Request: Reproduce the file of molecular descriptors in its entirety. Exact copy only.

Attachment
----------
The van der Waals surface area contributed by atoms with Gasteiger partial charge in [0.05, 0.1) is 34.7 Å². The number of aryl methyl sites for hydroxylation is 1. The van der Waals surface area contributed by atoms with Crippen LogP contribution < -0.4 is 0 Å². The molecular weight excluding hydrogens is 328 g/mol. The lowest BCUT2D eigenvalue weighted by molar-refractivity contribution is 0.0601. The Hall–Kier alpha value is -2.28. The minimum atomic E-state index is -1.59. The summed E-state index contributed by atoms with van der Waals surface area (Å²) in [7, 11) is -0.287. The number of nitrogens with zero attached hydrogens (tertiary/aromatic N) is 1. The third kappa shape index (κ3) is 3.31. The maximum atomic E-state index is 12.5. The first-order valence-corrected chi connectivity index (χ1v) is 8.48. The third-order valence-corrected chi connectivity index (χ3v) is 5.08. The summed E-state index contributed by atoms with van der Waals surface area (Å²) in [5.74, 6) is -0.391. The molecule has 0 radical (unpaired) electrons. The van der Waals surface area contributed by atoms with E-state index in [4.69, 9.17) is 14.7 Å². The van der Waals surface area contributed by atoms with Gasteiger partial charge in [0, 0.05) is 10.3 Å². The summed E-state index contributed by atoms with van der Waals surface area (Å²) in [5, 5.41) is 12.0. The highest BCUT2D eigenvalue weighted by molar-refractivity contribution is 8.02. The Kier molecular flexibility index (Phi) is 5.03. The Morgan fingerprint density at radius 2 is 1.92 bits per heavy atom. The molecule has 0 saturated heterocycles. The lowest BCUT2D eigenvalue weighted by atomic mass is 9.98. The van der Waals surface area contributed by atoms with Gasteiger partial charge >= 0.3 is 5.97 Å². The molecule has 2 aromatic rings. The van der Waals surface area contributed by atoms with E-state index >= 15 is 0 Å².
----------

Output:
The van der Waals surface area contributed by atoms with Gasteiger partial charge in [0.05, 0.1) is 34.7 Å². The number of aryl methyl sites for hydroxylation is 1. The van der Waals surface area contributed by atoms with Crippen LogP contribution < -0.4 is 0 Å². The molecular weight excluding hydrogens is 328 g/mol. The lowest BCUT2D eigenvalue weighted by molar-refractivity contribution is 0.0601. The Hall–Kier alpha value is -2.28. The minimum atomic E-state index is -1.59. The summed E-state index contributed by atoms with van der Waals surface area (Å²) in [7, 11) is -0.287. The number of nitrogens with zero attached hydrogens (tertiary/aromatic N) is 1. The third kappa shape index (κ3) is 3.31. The maximum atomic E-state index is 12.5. The first-order valence-corrected chi connectivity index (χ1v) is 8.48. The third-order valence-corrected chi connectivity index (χ3v) is 5.08. The summed E-state index contributed by atoms with van der Waals surface area (Å²) in [5.74, 6) is -0.391. The molecule has 0 radical (unpaired) electrons. The van der Waals surface area contributed by atoms with E-state index in [4.69, 9.17) is 14.7 Å². The van der Waals surface area contributed by atoms with Gasteiger partial charge in [0, 0.05) is 10.3 Å². The summed E-state index contributed by atoms with van der Waals surface area (Å²) in [5, 5.41) is 12.0. The highest BCUT2D eigenvalue weighted by molar-refractivity contribution is 8.02. The Kier molecular flexibility index (Phi) is 5.03. The Morgan fingerprint density at radius 2 is 1.92 bits per heavy atom. The molecule has 0 saturated heterocycles. The lowest BCUT2D eigenvalue weighted by atomic mass is 9.98. The van der Waals surface area contributed by atoms with Gasteiger partial charge >= 0.3 is 5.97 Å². The molecule has 2 aromatic rings. The van der Waals surface area contributed by atoms with E-state index >= 15 is 0 Å².